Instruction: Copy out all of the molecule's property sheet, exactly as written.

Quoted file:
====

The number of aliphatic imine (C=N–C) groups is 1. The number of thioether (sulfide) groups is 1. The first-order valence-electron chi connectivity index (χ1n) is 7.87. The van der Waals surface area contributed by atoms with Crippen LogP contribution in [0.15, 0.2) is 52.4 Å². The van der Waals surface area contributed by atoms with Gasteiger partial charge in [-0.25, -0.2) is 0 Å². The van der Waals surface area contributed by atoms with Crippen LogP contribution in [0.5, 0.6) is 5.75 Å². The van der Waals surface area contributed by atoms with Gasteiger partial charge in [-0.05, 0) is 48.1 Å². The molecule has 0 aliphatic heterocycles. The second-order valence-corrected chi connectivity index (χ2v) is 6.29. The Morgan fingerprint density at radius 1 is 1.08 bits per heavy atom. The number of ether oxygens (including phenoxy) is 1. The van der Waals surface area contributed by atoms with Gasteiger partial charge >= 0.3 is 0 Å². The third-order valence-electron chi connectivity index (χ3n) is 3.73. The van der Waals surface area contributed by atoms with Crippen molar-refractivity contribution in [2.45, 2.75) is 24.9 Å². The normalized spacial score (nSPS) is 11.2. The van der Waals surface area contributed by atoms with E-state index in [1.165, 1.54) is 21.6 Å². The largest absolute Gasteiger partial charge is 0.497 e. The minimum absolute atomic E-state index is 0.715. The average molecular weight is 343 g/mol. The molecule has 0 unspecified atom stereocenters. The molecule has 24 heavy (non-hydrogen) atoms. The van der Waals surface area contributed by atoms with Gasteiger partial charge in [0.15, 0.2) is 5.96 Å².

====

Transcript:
The number of aliphatic imine (C=N–C) groups is 1. The number of thioether (sulfide) groups is 1. The first-order valence-electron chi connectivity index (χ1n) is 7.87. The van der Waals surface area contributed by atoms with Crippen LogP contribution in [0.15, 0.2) is 52.4 Å². The van der Waals surface area contributed by atoms with Gasteiger partial charge in [-0.25, -0.2) is 0 Å². The van der Waals surface area contributed by atoms with Crippen LogP contribution in [0.5, 0.6) is 5.75 Å². The van der Waals surface area contributed by atoms with Gasteiger partial charge in [-0.05, 0) is 48.1 Å². The molecule has 0 aliphatic heterocycles. The second-order valence-corrected chi connectivity index (χ2v) is 6.29. The Morgan fingerprint density at radius 1 is 1.08 bits per heavy atom. The number of ether oxygens (including phenoxy) is 1. The van der Waals surface area contributed by atoms with Gasteiger partial charge >= 0.3 is 0 Å². The third-order valence-electron chi connectivity index (χ3n) is 3.73. The van der Waals surface area contributed by atoms with Crippen molar-refractivity contribution in [2.45, 2.75) is 24.9 Å². The normalized spacial score (nSPS) is 11.2. The van der Waals surface area contributed by atoms with E-state index in [1.165, 1.54) is 21.6 Å². The largest absolute Gasteiger partial charge is 0.497 e. The minimum absolute atomic E-state index is 0.715. The average molecular weight is 343 g/mol. The molecule has 0 unspecified atom stereocenters. The molecule has 24 heavy (non-hydrogen) atoms. The van der Waals surface area contributed by atoms with Gasteiger partial charge in [0.15, 0.2) is 5.96 Å².